The Forgotten Cub Special
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The first time I sat on the cockpit of a Piper Cub I thought 'This is smaller than a Cessna', and indeed it is, even if you consider that most Cessnas are no big deal either. The next time that I sat on a Cessna C-182, it seemed like a wide-body jetliner, compared to the tinier PA-11 on which I began my Private Pilot's License Course.
The PA-11 is a somewhat unrecognised member of the Cub family; first you have the famous J-3 variant which made the company famous thanks to its classical yellow paint scheme for the onlookers and superb flying characteristics for pilots; in fact, thousands were built.
Then, on the other side of the saddle you have the mighty PA-18, a beefed-up PA-11 with flaps and a powerful engine; this plane is a powerful machine capable of doing very hard work and taking off and landing in a true STOL fashion; that is, on very, very short spaces which not always are runways.
So, the PA-11, a development from the J-3 shortly after WWII has been left somewhat orphaned. Make no mistake, all Cubs are great little aircraft, but I believe that the PA-11 has gone somewhat unrecognised.
This variant of the famous Cub is an excellent and rather inexpensive aeroplane; it is very forgiving (take my word for it: if I am able to fly it, then it is as forgiving as a mother) and a real pleasure to fly due to its simple (really simple) panel and instruments.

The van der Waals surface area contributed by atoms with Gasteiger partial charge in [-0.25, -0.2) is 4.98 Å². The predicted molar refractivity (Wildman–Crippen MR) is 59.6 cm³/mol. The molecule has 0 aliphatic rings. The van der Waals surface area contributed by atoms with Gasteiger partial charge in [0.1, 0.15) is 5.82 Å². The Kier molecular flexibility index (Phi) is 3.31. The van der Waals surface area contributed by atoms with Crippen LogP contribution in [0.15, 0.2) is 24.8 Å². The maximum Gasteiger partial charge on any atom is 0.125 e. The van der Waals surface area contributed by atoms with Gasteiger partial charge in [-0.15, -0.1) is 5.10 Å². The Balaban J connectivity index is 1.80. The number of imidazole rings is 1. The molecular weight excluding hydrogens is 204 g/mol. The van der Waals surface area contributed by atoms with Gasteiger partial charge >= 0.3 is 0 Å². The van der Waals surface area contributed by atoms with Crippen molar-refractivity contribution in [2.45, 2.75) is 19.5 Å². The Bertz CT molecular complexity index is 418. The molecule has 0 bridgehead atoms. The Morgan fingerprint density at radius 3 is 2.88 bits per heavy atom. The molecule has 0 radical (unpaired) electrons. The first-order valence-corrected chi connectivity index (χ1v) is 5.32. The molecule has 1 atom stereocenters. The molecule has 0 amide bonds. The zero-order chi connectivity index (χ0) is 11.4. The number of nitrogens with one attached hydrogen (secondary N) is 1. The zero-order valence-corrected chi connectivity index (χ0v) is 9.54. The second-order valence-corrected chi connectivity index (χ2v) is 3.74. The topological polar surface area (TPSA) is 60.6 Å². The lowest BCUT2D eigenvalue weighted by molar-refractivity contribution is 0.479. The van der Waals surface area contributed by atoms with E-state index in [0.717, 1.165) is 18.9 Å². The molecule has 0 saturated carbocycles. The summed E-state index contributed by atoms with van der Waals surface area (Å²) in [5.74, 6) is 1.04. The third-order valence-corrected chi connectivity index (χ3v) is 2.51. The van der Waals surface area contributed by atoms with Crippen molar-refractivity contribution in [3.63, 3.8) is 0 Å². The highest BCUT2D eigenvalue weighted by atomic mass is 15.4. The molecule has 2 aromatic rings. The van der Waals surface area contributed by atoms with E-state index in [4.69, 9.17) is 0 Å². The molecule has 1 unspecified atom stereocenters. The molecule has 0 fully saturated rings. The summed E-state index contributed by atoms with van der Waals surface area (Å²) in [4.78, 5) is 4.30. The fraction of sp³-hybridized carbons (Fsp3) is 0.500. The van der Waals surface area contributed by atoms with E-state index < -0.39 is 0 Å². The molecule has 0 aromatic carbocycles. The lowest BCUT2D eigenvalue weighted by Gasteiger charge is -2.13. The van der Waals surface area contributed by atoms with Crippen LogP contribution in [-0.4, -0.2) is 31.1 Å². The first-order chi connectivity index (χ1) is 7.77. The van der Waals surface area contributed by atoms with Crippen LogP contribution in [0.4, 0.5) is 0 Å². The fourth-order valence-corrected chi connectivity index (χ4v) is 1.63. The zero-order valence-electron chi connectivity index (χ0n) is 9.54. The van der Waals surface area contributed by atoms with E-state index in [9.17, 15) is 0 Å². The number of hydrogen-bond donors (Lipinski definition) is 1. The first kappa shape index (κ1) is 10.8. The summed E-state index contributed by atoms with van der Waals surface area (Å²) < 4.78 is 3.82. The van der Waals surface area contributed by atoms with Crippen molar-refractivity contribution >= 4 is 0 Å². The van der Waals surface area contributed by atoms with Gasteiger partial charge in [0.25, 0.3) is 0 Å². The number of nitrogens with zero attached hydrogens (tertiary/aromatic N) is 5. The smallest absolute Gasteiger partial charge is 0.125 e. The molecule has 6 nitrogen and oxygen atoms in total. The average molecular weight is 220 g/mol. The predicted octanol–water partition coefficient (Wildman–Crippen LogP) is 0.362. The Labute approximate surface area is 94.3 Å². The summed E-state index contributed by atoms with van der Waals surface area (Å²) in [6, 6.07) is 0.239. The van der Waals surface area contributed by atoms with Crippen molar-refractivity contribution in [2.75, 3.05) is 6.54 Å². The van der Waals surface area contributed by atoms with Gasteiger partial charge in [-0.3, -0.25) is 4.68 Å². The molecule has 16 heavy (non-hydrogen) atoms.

No wonder that many flying clubs and schools in Argentina, where I live, dream about getting one or two, while others just keep whining about the fact that they sold what they had in stock to get more 'modern' planes. Only a few fortunate still have them, and prices for those little machines have been increasing in the market constantly.
You will not go fast on a PA-11, you will almost surely have to hand prop it to start the engine, which is a fancy way to say that you will have to move the 1,70 m - long propeller with your own bare hands until it starts rotating at - at least - 1.000 RPM right in front of you.
The discovery of the real goal of wind and turbulence in this world is another of the new experiences that - literally - shake the new PA-11 pilot.
But flying in such a simple thing without the inconveniences and inherent dangers of two-stroke ultralight engines can be described as unique. You get the feeling of an ULM, yet, you are flying a 'real' aircraft which is probably older than you and a sizable part of your family; in other words, you will be flying as it was meant to be.
So, the next time someone tells you that those old taildraggers are of little worth, think it twice: many pilots say that if you learn to fly something like a Cub you will be able to fly a Concorde, but even if you manage to fly a Concorde, you will not necessarily be able to fly a Cub like the kite it really is.
My instructor, Fernando Nieto, took this picture of this PA-11 as
I returned from one of my first solo flights. It belongs
to the Malvinas Argentinas Flying Club.
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